So my birthday is coming up, and so is my love’s. And it’ll be our dating anniversary. We’re committed to celebrating lavishly since we’ve mostly been, you know, at home and getting chemo every two weeks. Still, it makes me worry.

My world feels smaller now that I have cancer. I worry a lot. I worry about leaving the apartment. I worry about getting from point A to point B and back again. I worry about money. And health insurance. I worry about slavery and colonialism. A lot. I worry about earthquakes.  I worry about this trip to Los Angeles.

Let’s all agree that getting a metastatic cancer diagnosis is a trauma; I worry about another trauma. How will I cope if something else happens? Some of my worries (e.g., earthquakes) are founded. Some of them are a little more far flung.

I’ve been trying to work with my fear and worry. In therapy, it’s a primary point of discussion. I’m trying to invite the fear in and make it a welcome part of my emotional landscape, rather than fight against it. I’m trying to remember that my diagnosis isn’t that old yet. It’s only four months old. Four months of fear. Well, one month of being really fucking sick. And then three months of fear.

I’m hopeful that I’ll grow out of the fear. That it’s part of this “phase,” whatever that means. I want to get out more. Take in more delight. I want to live in the bigger world.


Melancholy days

Some days, like today, I find it hard to find delight. Some days, like today, I’m in the middle of a 48-hour chemo infusion, it’s raining, I’m kind of tired, and my face is rosy red from treatment. I’m feeling pretty down.

I listened to a guided meditation by Tara Brach yesterday. The Yes Meditation. It’s been helpful to think about today. To remember that even the melancholy days are to be embraced with a Yes instead of turned away with a No. Or at least acknowledged, if the Yes is too much to get to. My friend Karen sent me a few cartoons about inviting your fear in for tea and crumpets. Here’s one of them:

tea with fear
You can’t get rid of your fears, but you can learn to live with them

I have a lot of fear. And I’m trying to sit with the acceptance of where I am. It’s both easy and hard. And then I’ll go to acupuncture. You know. Friday afternoon.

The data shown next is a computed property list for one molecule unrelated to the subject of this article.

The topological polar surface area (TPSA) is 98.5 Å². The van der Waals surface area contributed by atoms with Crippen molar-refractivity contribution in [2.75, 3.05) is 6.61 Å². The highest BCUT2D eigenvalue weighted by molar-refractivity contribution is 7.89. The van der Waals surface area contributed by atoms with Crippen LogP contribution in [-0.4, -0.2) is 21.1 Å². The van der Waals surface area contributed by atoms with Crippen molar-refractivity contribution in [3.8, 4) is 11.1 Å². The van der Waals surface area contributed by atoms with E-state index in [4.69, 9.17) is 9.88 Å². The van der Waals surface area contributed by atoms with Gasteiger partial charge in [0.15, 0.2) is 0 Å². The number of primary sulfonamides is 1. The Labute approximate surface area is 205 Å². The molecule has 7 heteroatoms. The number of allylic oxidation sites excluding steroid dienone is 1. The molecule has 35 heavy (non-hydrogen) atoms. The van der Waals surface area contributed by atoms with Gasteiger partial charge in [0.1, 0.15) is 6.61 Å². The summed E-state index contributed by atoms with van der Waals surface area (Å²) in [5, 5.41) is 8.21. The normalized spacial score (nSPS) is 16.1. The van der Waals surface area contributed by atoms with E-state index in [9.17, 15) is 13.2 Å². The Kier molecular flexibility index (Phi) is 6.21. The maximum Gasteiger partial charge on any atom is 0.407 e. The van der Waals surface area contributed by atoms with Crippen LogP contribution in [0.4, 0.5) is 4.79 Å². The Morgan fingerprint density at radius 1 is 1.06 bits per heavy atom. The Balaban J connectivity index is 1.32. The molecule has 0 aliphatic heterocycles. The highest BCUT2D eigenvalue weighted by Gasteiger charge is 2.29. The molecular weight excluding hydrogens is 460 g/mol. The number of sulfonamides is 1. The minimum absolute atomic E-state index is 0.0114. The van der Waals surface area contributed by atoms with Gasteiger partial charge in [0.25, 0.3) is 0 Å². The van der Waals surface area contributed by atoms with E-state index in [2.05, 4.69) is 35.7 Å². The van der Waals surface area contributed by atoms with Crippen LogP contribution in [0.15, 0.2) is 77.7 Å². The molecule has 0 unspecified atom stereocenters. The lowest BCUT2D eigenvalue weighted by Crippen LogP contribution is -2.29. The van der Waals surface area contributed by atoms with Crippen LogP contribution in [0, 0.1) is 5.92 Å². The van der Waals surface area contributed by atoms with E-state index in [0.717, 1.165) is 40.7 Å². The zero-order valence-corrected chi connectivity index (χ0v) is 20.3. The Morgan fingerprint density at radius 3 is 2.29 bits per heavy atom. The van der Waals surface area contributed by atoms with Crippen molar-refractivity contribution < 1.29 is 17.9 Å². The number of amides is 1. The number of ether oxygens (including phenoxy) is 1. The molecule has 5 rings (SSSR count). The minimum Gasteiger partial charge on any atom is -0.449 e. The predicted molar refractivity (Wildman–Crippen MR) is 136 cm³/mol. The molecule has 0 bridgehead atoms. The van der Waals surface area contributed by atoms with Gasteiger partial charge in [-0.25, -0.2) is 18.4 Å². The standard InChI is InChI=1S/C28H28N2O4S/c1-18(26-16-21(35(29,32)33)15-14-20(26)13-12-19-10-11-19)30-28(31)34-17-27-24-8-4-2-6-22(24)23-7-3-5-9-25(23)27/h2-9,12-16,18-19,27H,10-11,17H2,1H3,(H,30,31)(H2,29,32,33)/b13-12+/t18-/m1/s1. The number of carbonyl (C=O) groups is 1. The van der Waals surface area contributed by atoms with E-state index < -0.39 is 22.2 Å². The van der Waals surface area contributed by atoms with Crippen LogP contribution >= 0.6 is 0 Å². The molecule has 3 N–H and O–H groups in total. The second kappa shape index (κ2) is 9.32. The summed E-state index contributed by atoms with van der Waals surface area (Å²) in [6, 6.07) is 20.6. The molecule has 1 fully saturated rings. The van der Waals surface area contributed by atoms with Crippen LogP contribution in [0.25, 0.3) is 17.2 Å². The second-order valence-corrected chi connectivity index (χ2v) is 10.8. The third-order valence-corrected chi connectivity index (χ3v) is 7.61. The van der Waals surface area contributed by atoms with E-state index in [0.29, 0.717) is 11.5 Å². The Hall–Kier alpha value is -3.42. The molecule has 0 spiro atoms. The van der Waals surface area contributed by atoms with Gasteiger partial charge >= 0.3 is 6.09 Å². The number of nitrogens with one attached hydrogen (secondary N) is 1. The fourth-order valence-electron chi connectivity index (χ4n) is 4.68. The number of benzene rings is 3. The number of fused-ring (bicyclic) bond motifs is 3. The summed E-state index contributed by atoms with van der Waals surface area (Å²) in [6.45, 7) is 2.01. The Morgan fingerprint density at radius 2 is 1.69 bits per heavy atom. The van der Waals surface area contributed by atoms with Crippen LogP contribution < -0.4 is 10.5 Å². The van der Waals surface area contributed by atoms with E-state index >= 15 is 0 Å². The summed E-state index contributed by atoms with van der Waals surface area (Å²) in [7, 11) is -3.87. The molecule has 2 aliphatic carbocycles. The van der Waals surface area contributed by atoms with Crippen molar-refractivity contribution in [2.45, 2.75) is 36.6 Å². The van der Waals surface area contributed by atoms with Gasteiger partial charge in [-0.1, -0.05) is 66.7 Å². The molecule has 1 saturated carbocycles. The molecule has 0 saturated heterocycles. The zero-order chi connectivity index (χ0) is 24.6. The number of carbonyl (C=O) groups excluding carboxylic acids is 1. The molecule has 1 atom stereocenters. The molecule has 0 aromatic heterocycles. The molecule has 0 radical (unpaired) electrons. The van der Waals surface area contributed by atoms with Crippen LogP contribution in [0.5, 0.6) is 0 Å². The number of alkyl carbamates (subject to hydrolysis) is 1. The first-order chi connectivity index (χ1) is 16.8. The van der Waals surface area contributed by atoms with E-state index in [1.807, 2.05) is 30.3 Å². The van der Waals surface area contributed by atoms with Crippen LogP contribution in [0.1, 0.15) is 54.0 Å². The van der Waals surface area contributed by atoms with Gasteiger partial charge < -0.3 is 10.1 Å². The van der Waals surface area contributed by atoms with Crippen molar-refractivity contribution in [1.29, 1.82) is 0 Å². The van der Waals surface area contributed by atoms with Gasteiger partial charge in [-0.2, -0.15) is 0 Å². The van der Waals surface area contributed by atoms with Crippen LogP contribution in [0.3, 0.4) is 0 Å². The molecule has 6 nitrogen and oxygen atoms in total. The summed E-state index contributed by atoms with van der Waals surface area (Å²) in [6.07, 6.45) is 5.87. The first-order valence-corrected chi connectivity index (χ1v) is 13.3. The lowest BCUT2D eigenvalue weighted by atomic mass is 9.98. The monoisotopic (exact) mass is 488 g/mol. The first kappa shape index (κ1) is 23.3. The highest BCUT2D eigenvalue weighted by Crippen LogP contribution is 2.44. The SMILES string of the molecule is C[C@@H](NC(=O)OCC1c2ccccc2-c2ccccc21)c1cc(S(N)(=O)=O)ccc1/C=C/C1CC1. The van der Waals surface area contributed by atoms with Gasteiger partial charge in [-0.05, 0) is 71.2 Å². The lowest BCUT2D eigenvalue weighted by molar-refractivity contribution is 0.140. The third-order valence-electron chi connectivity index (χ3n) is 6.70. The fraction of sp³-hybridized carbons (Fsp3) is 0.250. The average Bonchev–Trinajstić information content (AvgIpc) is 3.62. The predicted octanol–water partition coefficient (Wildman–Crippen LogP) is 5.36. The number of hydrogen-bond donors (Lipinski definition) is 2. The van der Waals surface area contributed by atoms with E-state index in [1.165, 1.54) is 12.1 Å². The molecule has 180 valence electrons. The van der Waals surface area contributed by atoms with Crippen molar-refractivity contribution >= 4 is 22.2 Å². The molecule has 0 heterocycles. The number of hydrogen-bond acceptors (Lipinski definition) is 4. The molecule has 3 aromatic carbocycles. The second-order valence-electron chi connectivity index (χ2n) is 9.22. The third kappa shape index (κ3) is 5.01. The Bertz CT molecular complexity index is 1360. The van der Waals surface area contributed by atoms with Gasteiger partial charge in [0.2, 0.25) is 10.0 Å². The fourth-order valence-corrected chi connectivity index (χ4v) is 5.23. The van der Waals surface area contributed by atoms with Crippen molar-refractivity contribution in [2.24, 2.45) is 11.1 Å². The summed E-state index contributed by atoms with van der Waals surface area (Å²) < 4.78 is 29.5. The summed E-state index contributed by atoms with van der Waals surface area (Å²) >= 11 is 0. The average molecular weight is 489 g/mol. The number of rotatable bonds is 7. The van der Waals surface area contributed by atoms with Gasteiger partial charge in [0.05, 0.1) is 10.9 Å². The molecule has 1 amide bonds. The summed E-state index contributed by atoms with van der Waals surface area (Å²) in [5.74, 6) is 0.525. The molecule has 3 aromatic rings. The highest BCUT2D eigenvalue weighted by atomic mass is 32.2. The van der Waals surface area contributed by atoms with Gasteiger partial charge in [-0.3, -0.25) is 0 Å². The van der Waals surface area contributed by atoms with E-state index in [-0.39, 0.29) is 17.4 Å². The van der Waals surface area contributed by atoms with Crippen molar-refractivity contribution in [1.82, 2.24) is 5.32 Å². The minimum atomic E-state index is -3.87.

I remembered recently how much I can find delight in what I like to call “accidental expanses of time”–those two-hour or more chunks of time that sometimes make themselves available. And so I wrote a list of things that I love to do when those expanses appear and it’s been helpful. I had a couple of hours in between things the other day so I made a vision board. It felt great. Other things on my list include reading, writing letters, going to a museum. Things like that.

What I’m less good at are the smaller chunks of time. The 30 minutes between finishing a task and my next appointment. Maybe I need a list for that, too.

On delight…and spoon covers

Spoon cover: Enjoy Your Meal
Enjoy Your Meal

“What is this,” you ask. It’s a spoon cover. It covers this spoon and also tells me to enjoy my meal (which I DID!). Also? It’s so cute. This spoon seems so much more special than it otherwise would have, don’t you think?

Why the spoon? Let’s all agree that multiple cutlery covers would be too much. But why not the fork? Why not a long knife cover, or a cover for the chopsticks? I don’t know, but I think the spoon choice was the right one.

And why am I writing about this spoon cover exactly? Well I find it utterly delightful, weird capitalization and all. (I can’t not comment on the capitalization. The editor in me can’t just let it go.) The spoon cover made me slow down and enjoy my meal a little bit more than I would have otherwise. It made me forget my circumstances for just a moment and smile.

What are my circumstances? Good question.

Well, in November 2016 I was diagnosed with stage 4 gastroesophageal cancer. Stage 4 meaning it’s metastasized (specifically to my liver, pancreas, and some lymph nodes). Gastroesophageal meaning the primary tumor site is right at the junction between the esophagus and the stomach. Stage 4 meaning that it is allegedly incurable. Stage 4 meaning, holy shit.

So I think about cancer a lot. There are a lot of tears. And I don’t want that to be everything there is to my emotional landscape. I want to be sure that I’m using this time of healing to reconnect to those things that bring me great joy. Which, thankfully for me, is a lot of things. I believe that I can use delight as part of my healing process — along with the chemo and the acupuncture and the herbs and the rest of my treatment plan.

I am a delighter. I find great delight in small things. I’m going to share that delight with you. I hope it delights you, too.